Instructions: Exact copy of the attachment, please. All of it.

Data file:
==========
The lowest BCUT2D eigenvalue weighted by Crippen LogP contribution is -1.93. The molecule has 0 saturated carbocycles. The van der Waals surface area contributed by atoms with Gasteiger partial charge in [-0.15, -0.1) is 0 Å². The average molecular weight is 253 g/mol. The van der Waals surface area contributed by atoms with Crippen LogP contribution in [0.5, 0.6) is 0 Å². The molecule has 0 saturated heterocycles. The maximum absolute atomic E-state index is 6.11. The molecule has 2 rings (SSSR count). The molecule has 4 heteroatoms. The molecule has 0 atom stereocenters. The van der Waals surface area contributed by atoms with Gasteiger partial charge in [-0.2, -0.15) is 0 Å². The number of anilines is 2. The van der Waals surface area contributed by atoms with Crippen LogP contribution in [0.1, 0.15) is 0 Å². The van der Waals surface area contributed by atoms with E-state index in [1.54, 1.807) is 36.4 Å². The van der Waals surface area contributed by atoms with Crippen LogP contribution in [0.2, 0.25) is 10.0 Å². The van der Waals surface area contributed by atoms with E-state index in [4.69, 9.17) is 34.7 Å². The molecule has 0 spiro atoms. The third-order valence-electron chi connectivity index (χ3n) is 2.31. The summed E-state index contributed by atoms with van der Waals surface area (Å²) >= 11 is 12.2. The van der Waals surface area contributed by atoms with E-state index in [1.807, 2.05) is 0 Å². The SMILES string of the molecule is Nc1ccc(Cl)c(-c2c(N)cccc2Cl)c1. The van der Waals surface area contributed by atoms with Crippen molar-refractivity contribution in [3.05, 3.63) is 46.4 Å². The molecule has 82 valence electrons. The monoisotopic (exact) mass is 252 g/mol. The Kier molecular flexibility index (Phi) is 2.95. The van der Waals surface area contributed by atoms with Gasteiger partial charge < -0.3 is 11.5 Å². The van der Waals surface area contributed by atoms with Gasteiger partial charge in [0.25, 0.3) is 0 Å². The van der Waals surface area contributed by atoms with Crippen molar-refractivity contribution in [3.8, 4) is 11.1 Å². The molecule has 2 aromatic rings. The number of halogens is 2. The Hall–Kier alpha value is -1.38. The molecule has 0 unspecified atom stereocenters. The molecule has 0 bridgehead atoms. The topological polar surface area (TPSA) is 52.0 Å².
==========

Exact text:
The lowest BCUT2D eigenvalue weighted by Crippen LogP contribution is -1.93. The molecule has 0 saturated carbocycles. The van der Waals surface area contributed by atoms with Gasteiger partial charge in [-0.15, -0.1) is 0 Å². The average molecular weight is 253 g/mol. The van der Waals surface area contributed by atoms with Crippen LogP contribution in [0.5, 0.6) is 0 Å². The molecule has 0 saturated heterocycles. The maximum absolute atomic E-state index is 6.11. The molecule has 2 rings (SSSR count). The molecule has 4 heteroatoms. The molecule has 0 atom stereocenters. The van der Waals surface area contributed by atoms with Gasteiger partial charge in [-0.2, -0.15) is 0 Å². The number of anilines is 2. The van der Waals surface area contributed by atoms with Crippen LogP contribution in [0.1, 0.15) is 0 Å². The van der Waals surface area contributed by atoms with E-state index in [1.54, 1.807) is 36.4 Å². The van der Waals surface area contributed by atoms with Crippen LogP contribution in [0.2, 0.25) is 10.0 Å². The van der Waals surface area contributed by atoms with E-state index in [4.69, 9.17) is 34.7 Å². The molecule has 0 spiro atoms. The third-order valence-electron chi connectivity index (χ3n) is 2.31. The summed E-state index contributed by atoms with van der Waals surface area (Å²) >= 11 is 12.2. The van der Waals surface area contributed by atoms with E-state index in [1.807, 2.05) is 0 Å². The SMILES string of the molecule is Nc1ccc(Cl)c(-c2c(N)cccc2Cl)c1. The van der Waals surface area contributed by atoms with Crippen molar-refractivity contribution in [3.05, 3.63) is 46.4 Å². The molecule has 82 valence electrons. The monoisotopic (exact) mass is 252 g/mol. The Kier molecular flexibility index (Phi) is 2.95. The van der Waals surface area contributed by atoms with Gasteiger partial charge < -0.3 is 11.5 Å². The van der Waals surface area contributed by atoms with Gasteiger partial charge in [0.25, 0.3) is 0 Å². The van der Waals surface area contributed by atoms with Crippen molar-refractivity contribution in [3.8, 4) is 11.1 Å². The molecule has 2 aromatic rings. The number of halogens is 2. The Hall–Kier alpha value is -1.38. The molecule has 0 unspecified atom stereocenters. The molecule has 0 bridgehead atoms. The topological polar surface area (TPSA) is 52.0 Å².